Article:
Outward rituals, if done with the inward spirit, should create a transformation in ethics. Kindness and compassion are a necessary result of prayer, for example, because when one stands before the Creator with an understanding of the Creator’s Compassion towards all creatures, he is bound to internalize this quality.

From feelings of despair to one of affirmative action. 

The Prophet (peace be upon him) exemplified this essential strategy himself during the early days of Madina, just after the Hijrah. To the man who felt burdened by debt and felt he had no opportunity to earn, the Prophet (peace be upon him) gave him an axe and a rope and directed him to cut wood for sale. His affirmative action reversed his situation, and he was no more a victim of his social environment.

The eminent Companion, Abdur Rahman bin Awf, instead of complaining of his straitened economic circumstances, asked for directions to the market where he began trading in a small way. His affirmative action made him rise to become one of the most affluent men around the Prophet (peace be upon him).

A Journey Like No Other


Hijrah today is more than a journey of the heart. It is a journey and a struggle that encompass the spiritual, intellectual, and physical domains of life. When one embarks upon such a journey, one is bound to experience the expanding horizons and encounter another world that was hitherto unknown to him.

May Allah enable us to journey on, and may He make the struggle and the destination easy for us.

Ameen.

Br. Farhad Khadim

Farhad Khadim is a Guyanese – Canadian and an Information Management Professional with the City of Toronto. He is one of the founders of Masjid Toronto and a Founding Director of the Islamic Institute of Toronto. He the author of a poetry anthology “Whispers of Faith” and a Children’s Picture Book “Oh, The Things I See!” Both are available on Amazon. He lives in Toronto.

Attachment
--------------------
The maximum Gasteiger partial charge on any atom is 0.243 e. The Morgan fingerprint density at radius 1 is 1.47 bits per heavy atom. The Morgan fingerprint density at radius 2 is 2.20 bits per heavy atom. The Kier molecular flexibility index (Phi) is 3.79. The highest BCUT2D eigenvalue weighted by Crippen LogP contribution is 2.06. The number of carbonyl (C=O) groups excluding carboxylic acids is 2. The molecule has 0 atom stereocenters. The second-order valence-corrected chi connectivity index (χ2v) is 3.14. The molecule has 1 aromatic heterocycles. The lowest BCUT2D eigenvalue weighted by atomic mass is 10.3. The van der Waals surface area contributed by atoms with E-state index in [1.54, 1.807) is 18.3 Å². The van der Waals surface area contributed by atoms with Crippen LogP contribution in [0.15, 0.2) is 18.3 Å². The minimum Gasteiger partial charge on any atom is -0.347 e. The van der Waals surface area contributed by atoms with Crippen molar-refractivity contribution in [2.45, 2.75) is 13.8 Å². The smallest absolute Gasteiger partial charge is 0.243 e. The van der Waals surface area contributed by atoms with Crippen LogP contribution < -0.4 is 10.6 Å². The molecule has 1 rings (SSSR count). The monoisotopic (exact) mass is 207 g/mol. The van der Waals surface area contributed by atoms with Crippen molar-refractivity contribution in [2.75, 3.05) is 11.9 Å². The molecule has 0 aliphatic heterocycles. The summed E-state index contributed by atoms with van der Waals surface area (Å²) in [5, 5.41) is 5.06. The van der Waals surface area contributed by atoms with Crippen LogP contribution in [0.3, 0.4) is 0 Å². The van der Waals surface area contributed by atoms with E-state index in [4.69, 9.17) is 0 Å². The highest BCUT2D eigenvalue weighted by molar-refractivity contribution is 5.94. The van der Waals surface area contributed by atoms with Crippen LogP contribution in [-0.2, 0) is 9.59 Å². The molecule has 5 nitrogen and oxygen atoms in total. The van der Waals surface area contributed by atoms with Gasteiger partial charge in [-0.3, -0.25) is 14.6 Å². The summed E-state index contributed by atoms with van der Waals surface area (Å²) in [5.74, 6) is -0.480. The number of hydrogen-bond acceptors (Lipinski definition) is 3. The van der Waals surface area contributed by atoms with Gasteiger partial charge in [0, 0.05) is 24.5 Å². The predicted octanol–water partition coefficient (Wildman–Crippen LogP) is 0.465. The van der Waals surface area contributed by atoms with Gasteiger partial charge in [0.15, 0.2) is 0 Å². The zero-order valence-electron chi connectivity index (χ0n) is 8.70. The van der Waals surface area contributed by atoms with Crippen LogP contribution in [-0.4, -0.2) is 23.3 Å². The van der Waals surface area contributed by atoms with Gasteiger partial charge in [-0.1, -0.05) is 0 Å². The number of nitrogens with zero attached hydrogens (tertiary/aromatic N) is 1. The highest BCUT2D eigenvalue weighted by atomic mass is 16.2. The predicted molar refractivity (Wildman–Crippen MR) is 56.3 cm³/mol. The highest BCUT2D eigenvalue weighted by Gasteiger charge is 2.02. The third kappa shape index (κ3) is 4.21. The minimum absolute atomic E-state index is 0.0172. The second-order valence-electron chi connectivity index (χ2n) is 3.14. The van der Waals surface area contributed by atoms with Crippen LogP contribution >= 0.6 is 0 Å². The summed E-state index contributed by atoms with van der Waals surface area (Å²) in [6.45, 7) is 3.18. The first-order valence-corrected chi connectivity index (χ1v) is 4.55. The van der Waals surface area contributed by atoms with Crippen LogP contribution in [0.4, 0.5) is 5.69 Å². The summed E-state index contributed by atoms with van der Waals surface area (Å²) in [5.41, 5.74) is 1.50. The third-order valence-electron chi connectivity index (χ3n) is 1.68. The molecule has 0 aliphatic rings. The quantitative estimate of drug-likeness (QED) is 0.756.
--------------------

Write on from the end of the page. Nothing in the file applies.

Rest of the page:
Farhad Khadim

More articles you might like

Don't stop now! Try these other articles too, you just might like them.

  • Complicity & Impunity: The Two Most Powerful Enablers of Israel’s

    The barbarism that Israel has been unleashing on the Palestinians since October 8 of 2023 stuns even people who have never empathized with the sufferings…

    Sh. Sheik M Ayube

    Gaza Strip
  • EARTH’S PRECIOUS FORESTS IN SERVICE TO HUMANITY

    Forests cover nearly a third of the Earth’s land surface, and healthy forests are therefore huge reservoirs for the absorption and storage of carbon. The…
    S. Imtiaz Zaman

    S. Imtiaz Zaman

    Greenery in Guyana
  • An Era of Insanity: Palestinians in the Throes of Genocide

    It is worth noting that the siege of Gaza did not start with Hamas’ incursions into Palestinians’ lands that are currently occupied by Israel. On…

    Sh. Sheik M Ayube

  • Leave the first comment